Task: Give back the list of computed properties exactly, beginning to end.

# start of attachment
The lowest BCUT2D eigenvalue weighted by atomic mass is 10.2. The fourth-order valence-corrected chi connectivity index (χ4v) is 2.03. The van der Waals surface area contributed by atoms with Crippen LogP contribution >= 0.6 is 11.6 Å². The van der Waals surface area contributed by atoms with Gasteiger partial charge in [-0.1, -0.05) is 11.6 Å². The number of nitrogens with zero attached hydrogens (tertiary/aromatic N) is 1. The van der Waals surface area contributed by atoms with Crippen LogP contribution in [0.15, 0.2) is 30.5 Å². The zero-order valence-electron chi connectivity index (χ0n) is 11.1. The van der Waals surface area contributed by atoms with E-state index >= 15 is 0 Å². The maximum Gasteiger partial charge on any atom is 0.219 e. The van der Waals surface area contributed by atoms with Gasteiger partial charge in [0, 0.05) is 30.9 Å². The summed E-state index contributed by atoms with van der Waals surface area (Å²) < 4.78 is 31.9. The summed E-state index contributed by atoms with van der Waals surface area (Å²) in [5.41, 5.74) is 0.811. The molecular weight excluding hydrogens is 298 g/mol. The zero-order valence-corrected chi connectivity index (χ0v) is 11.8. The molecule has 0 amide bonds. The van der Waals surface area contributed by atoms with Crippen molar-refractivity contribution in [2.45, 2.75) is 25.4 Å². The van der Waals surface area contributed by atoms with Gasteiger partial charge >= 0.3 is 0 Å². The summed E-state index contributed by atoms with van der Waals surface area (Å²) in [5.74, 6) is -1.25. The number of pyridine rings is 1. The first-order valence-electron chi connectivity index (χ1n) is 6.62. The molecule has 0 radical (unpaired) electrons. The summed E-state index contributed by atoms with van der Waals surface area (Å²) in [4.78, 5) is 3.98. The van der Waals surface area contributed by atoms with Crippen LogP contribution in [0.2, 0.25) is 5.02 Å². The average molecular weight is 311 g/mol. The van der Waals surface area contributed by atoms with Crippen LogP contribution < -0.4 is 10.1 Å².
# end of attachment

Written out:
The lowest BCUT2D eigenvalue weighted by atomic mass is 10.2. The fourth-order valence-corrected chi connectivity index (χ4v) is 2.03. The van der Waals surface area contributed by atoms with Crippen LogP contribution >= 0.6 is 11.6 Å². The van der Waals surface area contributed by atoms with Gasteiger partial charge in [-0.1, -0.05) is 11.6 Å². The number of nitrogens with zero attached hydrogens (tertiary/aromatic N) is 1. The van der Waals surface area contributed by atoms with Crippen LogP contribution in [0.15, 0.2) is 30.5 Å². The zero-order valence-electron chi connectivity index (χ0n) is 11.1. The van der Waals surface area contributed by atoms with E-state index >= 15 is 0 Å². The maximum Gasteiger partial charge on any atom is 0.219 e. The van der Waals surface area contributed by atoms with Gasteiger partial charge in [0, 0.05) is 30.9 Å². The summed E-state index contributed by atoms with van der Waals surface area (Å²) < 4.78 is 31.9. The summed E-state index contributed by atoms with van der Waals surface area (Å²) in [5.41, 5.74) is 0.811. The molecular weight excluding hydrogens is 298 g/mol. The zero-order valence-corrected chi connectivity index (χ0v) is 11.8. The molecule has 0 amide bonds. The van der Waals surface area contributed by atoms with Crippen molar-refractivity contribution in [2.45, 2.75) is 25.4 Å². The van der Waals surface area contributed by atoms with Gasteiger partial charge >= 0.3 is 0 Å². The summed E-state index contributed by atoms with van der Waals surface area (Å²) in [5.74, 6) is -1.25. The number of pyridine rings is 1. The first-order valence-electron chi connectivity index (χ1n) is 6.62. The molecule has 0 radical (unpaired) electrons. The summed E-state index contributed by atoms with van der Waals surface area (Å²) in [4.78, 5) is 3.98. The van der Waals surface area contributed by atoms with Crippen LogP contribution in [0.2, 0.25) is 5.02 Å². The average molecular weight is 311 g/mol. The van der Waals surface area contributed by atoms with Crippen LogP contribution < -0.4 is 10.1 Å².